The men would train hard at several locations, and then be put to the test in the Aleutians. But when they arrived intelligence was found sloppy. The enemy had vacated already. So off they went to Europe to tackle the jobs no one else could do. And they did it. Every battle they took on they won. The casualties were high. Some say in a 6 month period over 500 would become killed, injured, wounded of MIA. But for every man lost, the enemy lost 25. And over 35,000 of the enemy would be taken prisoner by this elite brigade of three regiments known as the First Special Services Force, aka the Devil's Brigade. These would be the very first soldiers to liberate Rome.
There wouild be many more battles, but then it was over... back to North America they would be eventually destined. And therein came the order for the American/Canadian brigade to be split up and sent off in different directions. The Canadians would take one step forward and break away from the formation, heading off to transports. Normally when men fall out of ranks, the remainder reform into a smaller, tighter formation. But when the Canadians left that day, the Americans refused to "close up" out of respect for their departing comrades. Comrades who were strangers just a few years earlier but now were best of friends. After going through hell and high water, they were all going on to their next asignments.
The internet often notes that when the Canadians left the formation, there were very few dry eyes with either country's heroes. In fact one veteran told me that while he was heading out on back of a truck, his Sergeant... an American... rushed along side to get a final goodbye, best wishes, handshake, another sharing of tears of joy and praying for the future of the departing officer. Many others were busy doing the same.
A most powerful series of scenes have the Force climbing a side of the mountain know as La Defensa, which most thought unscaleable. On top were well dug-in German troops that had cost many delays in Allied advances and many a death to boot. The Force climbed it at night, caught the enemy completely off guard and took the mountain in just 2 hours... but at very high costs. The top of the mountain is shown in the above movie filmage.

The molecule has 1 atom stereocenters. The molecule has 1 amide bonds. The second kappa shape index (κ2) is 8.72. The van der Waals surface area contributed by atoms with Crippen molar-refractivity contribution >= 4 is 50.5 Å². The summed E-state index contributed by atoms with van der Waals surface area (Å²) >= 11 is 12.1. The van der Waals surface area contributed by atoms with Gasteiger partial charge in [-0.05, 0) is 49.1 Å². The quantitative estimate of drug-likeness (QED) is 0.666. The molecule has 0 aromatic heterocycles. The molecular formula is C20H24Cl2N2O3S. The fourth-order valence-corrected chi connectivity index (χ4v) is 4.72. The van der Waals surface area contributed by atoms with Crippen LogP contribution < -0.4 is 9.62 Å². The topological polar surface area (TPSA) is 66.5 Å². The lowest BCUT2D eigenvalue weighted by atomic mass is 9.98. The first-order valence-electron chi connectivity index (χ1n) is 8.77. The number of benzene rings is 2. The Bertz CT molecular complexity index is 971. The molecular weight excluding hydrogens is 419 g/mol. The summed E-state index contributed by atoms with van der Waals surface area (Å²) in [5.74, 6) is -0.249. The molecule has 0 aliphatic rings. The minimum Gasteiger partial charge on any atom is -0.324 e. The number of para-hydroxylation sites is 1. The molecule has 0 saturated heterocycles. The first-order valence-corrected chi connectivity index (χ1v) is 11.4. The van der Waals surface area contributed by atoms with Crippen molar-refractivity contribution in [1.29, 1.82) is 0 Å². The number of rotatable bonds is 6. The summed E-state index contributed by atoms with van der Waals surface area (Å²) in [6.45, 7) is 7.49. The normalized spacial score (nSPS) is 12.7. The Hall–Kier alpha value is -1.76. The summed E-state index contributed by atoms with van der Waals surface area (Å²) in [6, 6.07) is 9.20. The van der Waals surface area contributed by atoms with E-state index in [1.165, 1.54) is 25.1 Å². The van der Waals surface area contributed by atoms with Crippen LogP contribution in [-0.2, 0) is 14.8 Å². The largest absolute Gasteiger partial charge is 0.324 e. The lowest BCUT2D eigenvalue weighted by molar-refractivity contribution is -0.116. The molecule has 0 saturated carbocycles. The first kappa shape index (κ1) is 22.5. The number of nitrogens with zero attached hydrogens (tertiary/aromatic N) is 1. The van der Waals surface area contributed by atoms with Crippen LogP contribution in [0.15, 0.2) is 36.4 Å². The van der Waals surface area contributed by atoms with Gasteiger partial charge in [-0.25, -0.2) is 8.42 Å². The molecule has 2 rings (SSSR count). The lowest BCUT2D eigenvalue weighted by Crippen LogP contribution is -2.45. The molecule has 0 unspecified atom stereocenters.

In the last blog I told you about the tragedy involving the USS Helena. Many sailors lives were lost when it was struck by three surface torpedoes in the Solomon Islands, shown here. The sinking occured in the Kula Gulf. About 450 Kms to the south east is a place called Point Cruz on the Island of Guadalcanal. It was here that Signalman First Class Douglas Munro, Vancouver Canada born, saved 500 marines lives about 14 months earlier. He was awarded a Medal of Honor, the only one in the US Coast Guard's history. Much has been written in this space about him in the past.
The last blog told of plans to raise funding for the replacement of the USS Helena, but when it was announced that another would not immediately be made, the funds were diverted to war bonds and ultimately to a fund to create a monument for the lost men of the Force.
During the several day reunion there was much talk about one of the veterans who lived in Helena. He was in the stone business and had actualy designed and had built a massive monument in tribute to those lost from the brigade. On the night before the monument was to be unveiled a decision was made, and somehow a selection made that the woman who would do the unveiling was to be be one of the mothers who lost a son in battle. This woman was May De Macedo, and her story is at the left.
The very unveiling would be by way of removing a large silk parachutte. How fitting!
An earlier report had Mrs De Macedo doing the unveiling herself, but a later report had the duties being shared with a Mrs Fitzpatrick. Most appropriate as now each woman would not only represent her lost son, but each would represent all the men for their own country as well.
The image to the left has Mrs De Macedo laying the first wreath after the unveiling. Mrs. Fitzpatrick is shown at her left. And to her right, stands then Colonel Walker. He was the commander of one of the regiments that formed 1/3rd of the entire brigade. Unfortunately he seems to have lost his head in the picture provided to me.
Many years later he would again almost lose his head. He was doing his taxes in a back room of his home. Somebody took a sot at him trying to kill him for his strong anti-communist leanings. Had he not suddenly jerked his head, he would have lost it. As his would-be killer was an expert shot. He proved it several months later in the same city of Dallas, at a shool book depository.
His name was Lee Harvey Oswald!
The three pictures to the left show the other three sides.
Over the years many of the veterans have asked why their names were not also added to this monument. But more on this and some updates next Sunday.